Science fiction at it’s finest, Time for Love isn’t about gadgets or FX.   It’s a psalm to love, aging and loss, and the fragility of the human condition. Mixing in echoes of Dr. Who and classic literature, Bowcott infuses TFL with a real sense of poignancy… one that resonates on a universal level. A limited location classic, TFL has only one setting – a shed – two actors and a time machine. It’s sure to be a festival favorite – grab this one before the flow of time snatches it away!

Budget: Low. And designing that time machine is going to be fun in and of itself!

About the reviewer:  Anthony Cawood is an award winning screenwriter from the UK with a bunch of short scripts produced, optioned and/or purchased. He is currently trying to get someone to make one of his three feature scripts. Links to his films, scripts and other goodies can be found at

About the writer: Dustin Bowcott is a self employed microbe retailer and father of four boys. He has enjoyed writing since the day he read his first novel. For Dustin, writing is something he has to do, when not writing, he’s thinking about writing and will absorb himself into multiple projects at one time. When he gets tired of writing one thing he moves onto another and has been known to work on three different stories in one day, writing for sometimes 12 hours straight and, on occasion, even longer. Dustin can turn his hand to any genre and has just finished first draft of a new children’s novel. Dustin is a BBC Writer’s Room finalist and a Shore Scripts finalist both in 2014. He is a produced and optioned writer, and has recently turned his hand to production, having produced his first short film with another in the pipeline that should be completed this year. Want to see what else he has in store? Give him a shout-out at dustin7375 “AT” gmail.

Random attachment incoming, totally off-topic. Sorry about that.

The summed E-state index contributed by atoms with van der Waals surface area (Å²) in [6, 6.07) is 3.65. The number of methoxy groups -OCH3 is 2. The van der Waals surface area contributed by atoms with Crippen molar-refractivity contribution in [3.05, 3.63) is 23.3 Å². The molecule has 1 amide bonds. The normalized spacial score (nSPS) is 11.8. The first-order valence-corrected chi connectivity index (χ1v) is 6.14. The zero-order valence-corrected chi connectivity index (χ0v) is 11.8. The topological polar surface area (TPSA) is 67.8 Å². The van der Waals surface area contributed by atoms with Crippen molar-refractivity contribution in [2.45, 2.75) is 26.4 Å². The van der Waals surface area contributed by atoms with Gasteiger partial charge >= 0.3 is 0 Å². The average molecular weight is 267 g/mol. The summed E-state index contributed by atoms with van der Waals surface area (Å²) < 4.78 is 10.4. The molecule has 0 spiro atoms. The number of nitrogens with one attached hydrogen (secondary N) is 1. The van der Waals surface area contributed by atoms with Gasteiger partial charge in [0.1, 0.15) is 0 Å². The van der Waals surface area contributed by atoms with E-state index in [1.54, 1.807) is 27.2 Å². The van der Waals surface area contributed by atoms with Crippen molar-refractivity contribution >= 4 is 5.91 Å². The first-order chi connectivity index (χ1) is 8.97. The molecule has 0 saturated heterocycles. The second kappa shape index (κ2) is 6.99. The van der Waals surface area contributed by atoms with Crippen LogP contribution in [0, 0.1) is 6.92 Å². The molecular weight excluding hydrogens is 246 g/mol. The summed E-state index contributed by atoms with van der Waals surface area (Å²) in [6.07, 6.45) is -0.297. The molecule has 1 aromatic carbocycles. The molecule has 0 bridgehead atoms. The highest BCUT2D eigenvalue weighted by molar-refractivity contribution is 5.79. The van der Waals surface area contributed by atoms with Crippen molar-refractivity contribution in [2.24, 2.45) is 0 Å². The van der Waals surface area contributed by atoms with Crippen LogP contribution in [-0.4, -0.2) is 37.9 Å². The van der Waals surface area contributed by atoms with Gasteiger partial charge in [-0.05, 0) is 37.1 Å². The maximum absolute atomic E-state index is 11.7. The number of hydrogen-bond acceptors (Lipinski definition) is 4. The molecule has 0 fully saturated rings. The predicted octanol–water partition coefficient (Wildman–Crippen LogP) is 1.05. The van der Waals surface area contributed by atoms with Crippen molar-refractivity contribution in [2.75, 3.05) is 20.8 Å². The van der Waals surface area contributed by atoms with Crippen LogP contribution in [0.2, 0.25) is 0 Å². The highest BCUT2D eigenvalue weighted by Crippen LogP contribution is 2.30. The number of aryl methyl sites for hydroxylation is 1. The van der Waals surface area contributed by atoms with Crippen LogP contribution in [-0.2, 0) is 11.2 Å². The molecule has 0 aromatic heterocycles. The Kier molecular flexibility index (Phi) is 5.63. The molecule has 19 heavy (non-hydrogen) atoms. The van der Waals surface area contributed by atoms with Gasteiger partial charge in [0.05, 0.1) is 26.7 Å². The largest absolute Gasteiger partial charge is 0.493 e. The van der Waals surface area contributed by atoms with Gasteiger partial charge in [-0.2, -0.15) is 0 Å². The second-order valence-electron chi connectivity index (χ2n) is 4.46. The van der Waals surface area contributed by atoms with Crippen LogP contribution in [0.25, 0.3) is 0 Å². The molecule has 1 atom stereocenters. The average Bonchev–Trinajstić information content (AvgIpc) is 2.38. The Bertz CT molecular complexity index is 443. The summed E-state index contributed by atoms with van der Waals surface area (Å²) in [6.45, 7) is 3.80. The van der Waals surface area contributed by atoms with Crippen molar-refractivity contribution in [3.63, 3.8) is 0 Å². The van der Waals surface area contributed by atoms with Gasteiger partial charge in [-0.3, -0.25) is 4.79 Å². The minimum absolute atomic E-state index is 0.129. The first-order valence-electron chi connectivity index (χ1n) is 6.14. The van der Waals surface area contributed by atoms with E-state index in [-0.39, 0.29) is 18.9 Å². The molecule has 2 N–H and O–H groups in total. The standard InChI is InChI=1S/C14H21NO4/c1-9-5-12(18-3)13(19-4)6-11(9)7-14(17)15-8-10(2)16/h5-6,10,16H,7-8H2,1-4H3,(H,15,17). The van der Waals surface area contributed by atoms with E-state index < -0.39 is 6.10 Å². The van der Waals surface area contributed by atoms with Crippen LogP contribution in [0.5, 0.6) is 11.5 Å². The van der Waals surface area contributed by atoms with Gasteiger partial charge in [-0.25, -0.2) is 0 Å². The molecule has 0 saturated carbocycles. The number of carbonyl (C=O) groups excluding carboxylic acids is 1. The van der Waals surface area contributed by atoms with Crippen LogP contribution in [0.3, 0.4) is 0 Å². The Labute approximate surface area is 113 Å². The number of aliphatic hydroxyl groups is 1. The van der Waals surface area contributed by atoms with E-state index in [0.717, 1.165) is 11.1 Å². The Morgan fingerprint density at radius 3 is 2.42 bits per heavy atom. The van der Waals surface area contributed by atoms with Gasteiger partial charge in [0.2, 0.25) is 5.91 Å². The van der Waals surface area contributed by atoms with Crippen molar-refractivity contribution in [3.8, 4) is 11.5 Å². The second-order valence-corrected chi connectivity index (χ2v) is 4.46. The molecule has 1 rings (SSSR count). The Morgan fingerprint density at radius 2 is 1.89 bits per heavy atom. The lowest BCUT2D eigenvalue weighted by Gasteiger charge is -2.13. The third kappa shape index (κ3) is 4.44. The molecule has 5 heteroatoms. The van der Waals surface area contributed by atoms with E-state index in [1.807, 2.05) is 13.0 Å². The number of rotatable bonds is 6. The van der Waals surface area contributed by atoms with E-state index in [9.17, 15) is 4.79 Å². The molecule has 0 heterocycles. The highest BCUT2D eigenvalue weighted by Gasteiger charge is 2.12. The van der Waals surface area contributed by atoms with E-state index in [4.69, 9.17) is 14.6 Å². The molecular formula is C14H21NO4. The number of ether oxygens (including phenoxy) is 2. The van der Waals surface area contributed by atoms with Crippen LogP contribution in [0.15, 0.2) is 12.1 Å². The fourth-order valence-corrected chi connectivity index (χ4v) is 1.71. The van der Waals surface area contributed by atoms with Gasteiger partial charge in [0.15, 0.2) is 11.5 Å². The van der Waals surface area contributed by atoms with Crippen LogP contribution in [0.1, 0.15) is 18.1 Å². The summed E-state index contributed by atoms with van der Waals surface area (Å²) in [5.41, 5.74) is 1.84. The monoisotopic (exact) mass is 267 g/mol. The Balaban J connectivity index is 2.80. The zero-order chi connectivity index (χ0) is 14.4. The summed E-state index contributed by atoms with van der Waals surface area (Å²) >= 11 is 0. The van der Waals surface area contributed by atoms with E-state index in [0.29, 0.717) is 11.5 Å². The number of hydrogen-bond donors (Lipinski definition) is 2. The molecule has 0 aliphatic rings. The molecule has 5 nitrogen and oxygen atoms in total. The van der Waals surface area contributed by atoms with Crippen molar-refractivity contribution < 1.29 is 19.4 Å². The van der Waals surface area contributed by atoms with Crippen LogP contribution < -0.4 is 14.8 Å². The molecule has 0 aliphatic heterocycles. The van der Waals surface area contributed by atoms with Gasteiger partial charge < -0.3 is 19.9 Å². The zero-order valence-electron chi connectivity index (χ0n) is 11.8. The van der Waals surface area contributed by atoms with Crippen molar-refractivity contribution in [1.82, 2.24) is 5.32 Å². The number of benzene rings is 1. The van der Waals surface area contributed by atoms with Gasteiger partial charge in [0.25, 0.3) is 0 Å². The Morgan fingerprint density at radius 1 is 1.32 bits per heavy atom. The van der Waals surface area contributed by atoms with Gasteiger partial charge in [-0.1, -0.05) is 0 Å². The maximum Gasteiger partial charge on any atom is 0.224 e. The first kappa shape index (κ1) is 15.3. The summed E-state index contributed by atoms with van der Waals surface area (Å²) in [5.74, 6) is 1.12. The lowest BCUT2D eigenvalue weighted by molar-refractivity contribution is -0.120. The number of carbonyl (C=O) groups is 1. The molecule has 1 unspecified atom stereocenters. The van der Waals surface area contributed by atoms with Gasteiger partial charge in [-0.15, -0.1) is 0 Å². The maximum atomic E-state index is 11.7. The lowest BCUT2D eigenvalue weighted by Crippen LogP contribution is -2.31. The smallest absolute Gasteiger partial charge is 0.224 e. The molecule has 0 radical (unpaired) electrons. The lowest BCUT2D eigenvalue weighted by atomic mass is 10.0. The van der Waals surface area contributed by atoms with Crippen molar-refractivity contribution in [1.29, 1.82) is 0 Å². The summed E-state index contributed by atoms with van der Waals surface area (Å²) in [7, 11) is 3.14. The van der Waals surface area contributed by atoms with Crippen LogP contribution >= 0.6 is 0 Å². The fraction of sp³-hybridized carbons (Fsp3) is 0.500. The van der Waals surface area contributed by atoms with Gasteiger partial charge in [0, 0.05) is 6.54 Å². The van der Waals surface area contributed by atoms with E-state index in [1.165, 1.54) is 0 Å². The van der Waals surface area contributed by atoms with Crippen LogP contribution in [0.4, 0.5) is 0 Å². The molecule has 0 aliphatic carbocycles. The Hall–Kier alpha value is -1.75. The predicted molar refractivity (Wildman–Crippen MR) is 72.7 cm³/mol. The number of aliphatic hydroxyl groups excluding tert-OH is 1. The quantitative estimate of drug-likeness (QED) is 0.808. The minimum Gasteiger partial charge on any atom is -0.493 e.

All screenplays are copyrighted to their respective authors. All rights reserved. The screenplays may not be used without the expressed written permission of the author.


Tuesday, July 21, 2015

Brendans “Intersection” filmed - posted by Don

This just in from Brendan,

I posted my short script, “Intersection” years back while I was still struggling to raise funds and get the project off the ground. I just wanted to check in to let you know that I finally shot it, and recently screened it at the Palm Springs International ShortFest. Thanks for posting it on your site! Here is the first minute and a half of the film –

Intersection (Short, Dark Comedy – 22 pages in pdf format) – by Brendan Beachman The monotony of two road construction workers day is smashed with the violent arrival of an object from the sky.

Intersection opening from Brendan Beachman on Vimeo.

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Sweet Poison – Short Script Review (Available for Production) - posted by wonkavite

Sweet Poison

A jaded demon hunter sets out to trap the Incubus who killed the woman he loved…

“Humanity”. That’s such a simple word – describing a staggeringly complex reality.

Us humans are such fragile creatures. We need air to breath. Food to eat. Sex to continue our race and satisfy our desires – at least temporarily. The dominant species of Planet Earth, we’re perceived as masters of our world… at least on the surface. But what of the darker world that might exist below: gods, devils, angels and demons – supernatural entities poised to use our imperfect emotions and animal needs for their own nefarious needs. Drain our souls. Our life force. Spiritual food for pure evil.